Much of our dietary sugar comes through meals and snacks
we don’t cook at home, and several forthcoming books take on
larger questions about processed foods and the cycles of craving
that they can help generate.
In October, HarperOne will publish Fast Food Genocide by
Joel Fuhrman, whose Eat to Live has sold more than one million
print copies since 2003, according to NPD BookScan. In his
new book, Fuhrman asserts that processed foods—or “
franken-foods,” as he calls them—can lead not only to obesity but also
to “diminished intelligence, attention deficits, reduced educational and occupational opportunities, and even increased drug
addiction, violence, and crime,” according to the publisher.
Another book, Unsafe at Any Meal by Renee Joy Dufault
(Square One, May), examines a more specific problem with
processed foods. The author, a former investigator for the Food
and Drug Administration, argues that mercury contained in
cleaning chemicals used in processing plants can end up in the
products such as candy made there. She asserts that mercury
This season’s wellness shelf is as multifarious as ever, touching on sugar, yoga, maternity myths, and more. But across the dozens of forthcoming titles a theme emerges: the importance of being more thoughtful about how we eat and exercise.
A book on the behavioral psychology of eating, an examination
of America’s culture of addiction, and a neuroscience-backed
look at the effects of meditation: these are just a few of the books
encouraging readers to be more conscientious about the way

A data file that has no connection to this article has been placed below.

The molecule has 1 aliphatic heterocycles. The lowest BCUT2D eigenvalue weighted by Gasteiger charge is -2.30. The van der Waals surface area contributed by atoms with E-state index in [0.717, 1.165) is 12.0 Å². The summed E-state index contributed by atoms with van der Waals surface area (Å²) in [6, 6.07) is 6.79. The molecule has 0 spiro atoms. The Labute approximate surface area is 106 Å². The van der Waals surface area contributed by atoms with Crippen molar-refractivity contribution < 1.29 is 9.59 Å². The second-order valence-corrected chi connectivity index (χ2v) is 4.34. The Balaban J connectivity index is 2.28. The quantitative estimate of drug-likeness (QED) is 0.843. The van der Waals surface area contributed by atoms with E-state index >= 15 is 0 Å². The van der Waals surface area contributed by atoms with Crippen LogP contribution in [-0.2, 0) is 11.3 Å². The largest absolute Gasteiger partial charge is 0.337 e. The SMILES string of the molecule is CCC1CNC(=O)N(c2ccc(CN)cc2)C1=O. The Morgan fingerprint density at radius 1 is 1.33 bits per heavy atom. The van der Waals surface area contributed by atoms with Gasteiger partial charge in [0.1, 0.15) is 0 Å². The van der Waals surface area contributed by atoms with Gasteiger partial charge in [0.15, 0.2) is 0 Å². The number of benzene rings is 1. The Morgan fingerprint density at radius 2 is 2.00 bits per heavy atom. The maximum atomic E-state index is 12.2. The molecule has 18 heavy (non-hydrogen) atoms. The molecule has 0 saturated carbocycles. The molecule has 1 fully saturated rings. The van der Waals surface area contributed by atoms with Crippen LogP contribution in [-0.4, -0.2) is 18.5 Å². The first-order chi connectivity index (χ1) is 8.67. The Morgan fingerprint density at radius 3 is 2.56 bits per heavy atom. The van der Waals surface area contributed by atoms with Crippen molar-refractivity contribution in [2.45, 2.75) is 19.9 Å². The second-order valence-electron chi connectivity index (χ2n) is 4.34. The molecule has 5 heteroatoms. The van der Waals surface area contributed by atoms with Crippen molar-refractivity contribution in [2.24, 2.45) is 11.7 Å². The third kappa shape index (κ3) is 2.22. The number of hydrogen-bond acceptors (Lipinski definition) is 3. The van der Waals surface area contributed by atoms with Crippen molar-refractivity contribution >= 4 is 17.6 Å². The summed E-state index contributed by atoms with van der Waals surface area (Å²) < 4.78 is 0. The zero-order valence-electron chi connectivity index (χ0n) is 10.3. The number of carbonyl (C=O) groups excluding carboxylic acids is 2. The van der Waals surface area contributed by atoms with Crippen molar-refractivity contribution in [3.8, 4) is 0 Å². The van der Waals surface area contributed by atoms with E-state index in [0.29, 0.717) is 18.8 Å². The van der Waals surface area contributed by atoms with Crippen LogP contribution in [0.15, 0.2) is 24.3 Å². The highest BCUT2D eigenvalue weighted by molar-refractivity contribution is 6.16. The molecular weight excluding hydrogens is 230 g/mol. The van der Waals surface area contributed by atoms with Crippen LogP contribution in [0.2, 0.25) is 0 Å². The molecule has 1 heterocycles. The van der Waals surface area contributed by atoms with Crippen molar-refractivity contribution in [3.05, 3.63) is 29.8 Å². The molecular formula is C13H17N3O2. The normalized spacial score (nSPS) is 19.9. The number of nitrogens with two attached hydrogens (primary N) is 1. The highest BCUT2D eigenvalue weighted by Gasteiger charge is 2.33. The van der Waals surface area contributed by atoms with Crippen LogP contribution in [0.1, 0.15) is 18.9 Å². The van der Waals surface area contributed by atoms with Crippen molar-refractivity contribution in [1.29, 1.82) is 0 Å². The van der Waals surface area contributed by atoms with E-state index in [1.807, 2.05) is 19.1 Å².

they diet and exercise.
The Not-So-Sweet Stuff
In the way that certain foods and practices—vegetable
smoothies, bone broth, marathon training—can attain a faddish
popularity, others, such as salt or white carbohydrates, can fall
into infamy. The latter appears to be the fate of sugar this
season. The coming months will see several books that offer
new, mostly unfavorable perspectives on that (annoyingly
delicious) soluble carbohydrate, plus titles addressing related
concerns, such as processed foods.
The books arrive at a time when the scientific community is
subjecting sugar, and the research surrounding it, to greater
scrutiny. Last fall, the New York Times reported that, in the
1960s, the sugar industry funded studies that aimed to de-emphasize the role of sugar consumption in heart disease.
Similarly, Coca-Cola spent millions on studies downplaying the
link between sugar and obesity. Meanwhile, in 2015, the World
Health Organization issued the recommendation that adults
and children cap their sugar consumption at 10% of their total
daily energy intake, citing the connection between sugar and
obesity and tooth decay. All of this suggests that health experts,
as well as consumers, are treating the negative effects of sugar
consumption with renewed seriousness.
Connection New books encourage deep thoughts about health
BY DANIEL LEFFERTS